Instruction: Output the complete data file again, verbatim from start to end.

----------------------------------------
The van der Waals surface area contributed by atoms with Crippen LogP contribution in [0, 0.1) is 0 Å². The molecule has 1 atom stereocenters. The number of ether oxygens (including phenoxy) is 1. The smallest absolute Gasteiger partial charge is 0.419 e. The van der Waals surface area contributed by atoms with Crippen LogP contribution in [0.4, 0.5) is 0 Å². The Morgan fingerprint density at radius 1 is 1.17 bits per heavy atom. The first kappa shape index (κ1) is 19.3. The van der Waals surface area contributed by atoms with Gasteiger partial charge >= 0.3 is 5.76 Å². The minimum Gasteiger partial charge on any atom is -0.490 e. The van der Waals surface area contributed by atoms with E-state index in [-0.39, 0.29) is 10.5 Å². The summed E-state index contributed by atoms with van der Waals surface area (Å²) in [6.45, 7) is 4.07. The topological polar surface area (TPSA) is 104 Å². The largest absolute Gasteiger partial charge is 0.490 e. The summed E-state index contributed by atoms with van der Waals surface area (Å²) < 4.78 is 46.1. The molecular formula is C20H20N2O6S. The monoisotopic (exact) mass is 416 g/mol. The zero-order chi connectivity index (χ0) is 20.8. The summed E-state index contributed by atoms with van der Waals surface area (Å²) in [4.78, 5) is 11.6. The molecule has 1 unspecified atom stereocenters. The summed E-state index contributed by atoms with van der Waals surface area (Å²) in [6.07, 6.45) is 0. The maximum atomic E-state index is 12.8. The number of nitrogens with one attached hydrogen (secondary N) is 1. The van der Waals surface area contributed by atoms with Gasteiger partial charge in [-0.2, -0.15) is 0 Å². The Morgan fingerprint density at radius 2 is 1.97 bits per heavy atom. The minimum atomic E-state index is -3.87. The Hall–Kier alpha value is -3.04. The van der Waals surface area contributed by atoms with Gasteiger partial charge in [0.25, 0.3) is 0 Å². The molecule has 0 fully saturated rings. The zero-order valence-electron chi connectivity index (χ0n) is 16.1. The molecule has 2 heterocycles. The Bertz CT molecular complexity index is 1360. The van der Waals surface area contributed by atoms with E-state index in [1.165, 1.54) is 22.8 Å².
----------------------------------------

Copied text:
The van der Waals surface area contributed by atoms with Crippen LogP contribution in [0, 0.1) is 0 Å². The molecule has 1 atom stereocenters. The number of ether oxygens (including phenoxy) is 1. The smallest absolute Gasteiger partial charge is 0.419 e. The van der Waals surface area contributed by atoms with Crippen LogP contribution in [0.4, 0.5) is 0 Å². The Morgan fingerprint density at radius 1 is 1.17 bits per heavy atom. The first kappa shape index (κ1) is 19.3. The van der Waals surface area contributed by atoms with Gasteiger partial charge >= 0.3 is 5.76 Å². The minimum Gasteiger partial charge on any atom is -0.490 e. The van der Waals surface area contributed by atoms with E-state index in [-0.39, 0.29) is 10.5 Å². The summed E-state index contributed by atoms with van der Waals surface area (Å²) in [6.45, 7) is 4.07. The topological polar surface area (TPSA) is 104 Å². The largest absolute Gasteiger partial charge is 0.490 e. The summed E-state index contributed by atoms with van der Waals surface area (Å²) < 4.78 is 46.1. The molecular formula is C20H20N2O6S. The monoisotopic (exact) mass is 416 g/mol. The zero-order chi connectivity index (χ0) is 20.8. The summed E-state index contributed by atoms with van der Waals surface area (Å²) in [4.78, 5) is 11.6. The molecule has 1 unspecified atom stereocenters. The summed E-state index contributed by atoms with van der Waals surface area (Å²) in [6.07, 6.45) is 0. The maximum atomic E-state index is 12.8. The number of nitrogens with one attached hydrogen (secondary N) is 1. The van der Waals surface area contributed by atoms with Gasteiger partial charge in [-0.2, -0.15) is 0 Å². The Morgan fingerprint density at radius 2 is 1.97 bits per heavy atom. The minimum atomic E-state index is -3.87. The Hall–Kier alpha value is -3.04. The van der Waals surface area contributed by atoms with Gasteiger partial charge in [0.25, 0.3) is 0 Å². The molecule has 0 fully saturated rings. The zero-order valence-electron chi connectivity index (χ0n) is 16.1. The molecule has 2 heterocycles. The Bertz CT molecular complexity index is 1360. The van der Waals surface area contributed by atoms with E-state index in [1.165, 1.54) is 22.8 Å².